How to Help Your Children (and Yourself!) Deal with Divorce and the Holidays

freed-marcroft-holiday-1The holidays can create mixed feelings for many people, especially children still coming to terms with their parents’ divorce. For divorcing parents, the stress of the first “new normal” holidays can be immense. Being aware of and empathetic to how their child and they may be feeling can help alleviate some anxieties and ease the whole family’s transition through this potentially difficult time.

If you find yourself in this situation as the holidays approach, the following suggestions propose some ways to help create new happy holiday memories for all:

Commit to realistic expectations. No family is perfect.  Not everything is always going to be wonderful, no matter how hard parents try.  If you make yourselves miserable trying to create the perfect holiday for your children, the children will know it. A better plan is to be more relaxed and have fun while acknowledging the holiday celebration may have a few rough edges.

Don’t overload the calendar. The already hectic holiday schedule becomes even more hectic when children spend time in two households and can create stress for everyone. Allow time to breathe.

Plan ahead. Work to firm-up holiday plans early so that children can anticipate where they will be when and with whom. Already dealing with uncertainty, children will benefit from the security of a planned schedule as will you.

Make new traditions. Traditions stabilize kids and help them feel secure. Because divorce inevitably brings many changes, have a conversation with your children about which rituals are most important to them; prioritizing will help guide them through the process of accepting the inevitable changes. Try to avoid getting hung up on past traditions and focus instead on creating a holiday that brings your children joy. Part of that may be developing different rituals for the holidays. For example, you might consider making the Wadsworth’s annual Festival of Trees & Traditions or Knox’s annual Hartford Harvest Market a new part of the family’s celebration.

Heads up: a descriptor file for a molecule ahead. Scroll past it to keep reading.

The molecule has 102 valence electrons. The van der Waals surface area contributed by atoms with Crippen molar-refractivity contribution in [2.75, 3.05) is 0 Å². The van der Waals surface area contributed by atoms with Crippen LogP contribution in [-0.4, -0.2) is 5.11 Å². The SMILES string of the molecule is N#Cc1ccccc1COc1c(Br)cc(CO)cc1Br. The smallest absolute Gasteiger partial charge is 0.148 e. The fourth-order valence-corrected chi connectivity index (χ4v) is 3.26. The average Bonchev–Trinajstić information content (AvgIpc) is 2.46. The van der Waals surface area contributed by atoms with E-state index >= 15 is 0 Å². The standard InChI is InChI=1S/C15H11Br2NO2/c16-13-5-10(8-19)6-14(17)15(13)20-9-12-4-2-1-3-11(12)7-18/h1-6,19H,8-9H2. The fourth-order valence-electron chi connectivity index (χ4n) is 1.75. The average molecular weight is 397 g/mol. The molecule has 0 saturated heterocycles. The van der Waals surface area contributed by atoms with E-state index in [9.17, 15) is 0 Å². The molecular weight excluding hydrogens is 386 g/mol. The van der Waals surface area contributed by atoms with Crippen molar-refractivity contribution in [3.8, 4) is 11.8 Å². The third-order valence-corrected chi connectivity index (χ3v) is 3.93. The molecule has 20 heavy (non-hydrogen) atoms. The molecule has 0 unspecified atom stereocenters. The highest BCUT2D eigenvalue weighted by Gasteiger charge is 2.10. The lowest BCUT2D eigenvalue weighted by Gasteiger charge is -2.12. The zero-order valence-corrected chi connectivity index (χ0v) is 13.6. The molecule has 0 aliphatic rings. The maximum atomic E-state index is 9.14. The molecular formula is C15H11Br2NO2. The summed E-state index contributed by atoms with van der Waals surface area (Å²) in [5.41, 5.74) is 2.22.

Be Realistic. No holiday season is perfect, and this one won’t be either.

Practice Restraint in Gift-Giving. Exercising moderation in gift-giving is another way to lessen holiday stress. Make a plan up front while your children are not nearby. Avoid the temptation to give too many presents or presents that are very expensive in an attempt to compensate for any guilt you may be feeling. Instead, plan some fun activities that your children will remember – like the free ice skating and skate rentals at Winterfest in Bushnell Park or the Rudolf the Red-Nosed Reindeer production at the Bushnell. (This year the Bushnell is even offering a sensory-friendly performance that is welcoming to all families and friends with children or adults who are diagnosed with an autism spectrum disorder or other sensitivity issues).

Make room for sadness. Even the most committed effort to keep the holidays cheerful and pleasant cannot guarantee that your children will experience no sorrow. Letting them express their emotions in a quiet place and validate their feelings is important.

Commit to Personal Well-Being. Remember to take care of yourselves as you make the holidays enjoyable for your children. Exercise, eat well, rest, and commit to spending quality time with relatives and friends. When you do, you will be in a much better position to create a pleasant holiday environment and happy memories for you and your children.

Practice Gratitude. Think of the things in life that are still good and right: health, shelter, food, children, family, friends, pets, a job, freedom, safety, self-esteem, and new beginnings.

____________________________________________________

The attorneys at Freed Marcroft will listen to you and help you cope with the present and plan for the future during your divorce.  Please contact us if you or someone you know would like more information about our family law practice.

Share this on...Share on FacebookTweet about this on TwitterShare on LinkedInShare on Google+Email this to someone

Written by Meghan Freed